White Rock council has taken a first step toward a dedicated daytime warming shelter for homeless on the Peninsula by authorizing $160,000 for a temporary structure at Centennial Park.
At the Jan. 24 meeting, a majority of councillors present voted in favour of the measure, following a report from recreation and culture director Eric Stepura in which he said that Surrey has agreed to contribute 50 per cent – up to $80,000 – of the budget for the shelter.
The shelter, which would accommodate a maximum of 30 people, would be set up in a modular office trailer in the parking lot, adjacent to the concession and washroom facility at the baseball diamond, and would be in operation from Jan. 28 to March 15.
It would be staffed and operated by qualified personnel on contract through the Engaged Communities of Canada Society, Stepura said, adding that in addition to providing shelter, it would help direct users to other resources available to them.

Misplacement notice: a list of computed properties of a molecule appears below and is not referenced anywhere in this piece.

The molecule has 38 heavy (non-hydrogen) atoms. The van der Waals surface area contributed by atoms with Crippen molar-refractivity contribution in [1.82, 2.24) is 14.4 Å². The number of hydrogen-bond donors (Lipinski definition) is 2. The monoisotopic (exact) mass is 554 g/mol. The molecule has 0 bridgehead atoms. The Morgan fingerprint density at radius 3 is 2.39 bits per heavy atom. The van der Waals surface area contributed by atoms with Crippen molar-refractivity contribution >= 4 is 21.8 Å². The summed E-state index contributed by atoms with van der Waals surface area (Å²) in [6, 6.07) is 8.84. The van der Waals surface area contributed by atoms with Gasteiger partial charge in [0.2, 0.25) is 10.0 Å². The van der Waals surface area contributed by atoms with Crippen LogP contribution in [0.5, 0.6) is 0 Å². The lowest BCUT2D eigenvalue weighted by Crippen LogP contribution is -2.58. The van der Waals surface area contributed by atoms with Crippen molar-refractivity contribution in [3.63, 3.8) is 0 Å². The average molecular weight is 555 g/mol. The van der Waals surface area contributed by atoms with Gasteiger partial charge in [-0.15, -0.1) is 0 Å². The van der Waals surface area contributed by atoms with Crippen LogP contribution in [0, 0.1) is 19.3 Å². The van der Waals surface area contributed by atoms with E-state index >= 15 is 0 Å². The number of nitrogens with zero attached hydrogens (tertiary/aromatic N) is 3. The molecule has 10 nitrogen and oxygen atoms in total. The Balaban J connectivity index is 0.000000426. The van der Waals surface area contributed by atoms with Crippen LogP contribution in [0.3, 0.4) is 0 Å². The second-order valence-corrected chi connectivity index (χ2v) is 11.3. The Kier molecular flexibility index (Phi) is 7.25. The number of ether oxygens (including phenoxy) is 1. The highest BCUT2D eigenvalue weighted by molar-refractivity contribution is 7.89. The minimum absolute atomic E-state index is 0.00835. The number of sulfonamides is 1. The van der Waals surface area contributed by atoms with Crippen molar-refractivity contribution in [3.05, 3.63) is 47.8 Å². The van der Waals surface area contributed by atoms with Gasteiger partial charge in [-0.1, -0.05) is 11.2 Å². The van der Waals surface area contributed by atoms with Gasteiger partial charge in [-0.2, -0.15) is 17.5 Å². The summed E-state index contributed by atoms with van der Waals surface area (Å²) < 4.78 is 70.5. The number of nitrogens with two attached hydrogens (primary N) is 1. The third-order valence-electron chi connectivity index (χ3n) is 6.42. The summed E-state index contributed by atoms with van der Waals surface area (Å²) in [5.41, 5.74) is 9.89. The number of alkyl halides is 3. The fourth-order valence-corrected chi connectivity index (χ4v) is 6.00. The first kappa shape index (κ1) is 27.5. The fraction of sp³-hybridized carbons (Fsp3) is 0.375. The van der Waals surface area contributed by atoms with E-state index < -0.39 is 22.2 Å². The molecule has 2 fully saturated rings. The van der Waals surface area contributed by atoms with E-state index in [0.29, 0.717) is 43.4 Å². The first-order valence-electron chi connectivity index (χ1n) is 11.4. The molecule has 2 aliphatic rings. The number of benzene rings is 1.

In moving staff recommendations for the shelter, Coun. Anthony Manning added a provision that the daytime centre be open only at those times when the existing night time shelter is in operation at Mount Olive Lutheran Church, which, he suggested, could reduce the funding needed for the remainder of this winter.
Only vote against the motion was cast by Coun. Erika Johanson, who favoured the centre remaining open throughout the time period.
In response to questions from Coun. Christopher Trevelyan, city CAO Guillermo Ferrero said the budget had been estimated on a “worst-case-scenario” of the facility being in use for the whole period of time allotted.
He added that there would likely be adjustments for such details as providing transportation from the night-time to the daytime centre, which would depend on whether volunteers, the society or the city took it on.
“If council passes this motion we’re going to learn a lot through this process, and most likely we’re going to get more data for when we implement this, if we need to next year, as well,” he said.
Mayor Darryl Walker, who has been in consultation with faith groups and other community organizations to find both short-term and long-term solutions to providing a warming shelter in the city, said he felt it was probable that many volunteer groups would step up to help, and also that it was likely there was other government funding that would be available for the project.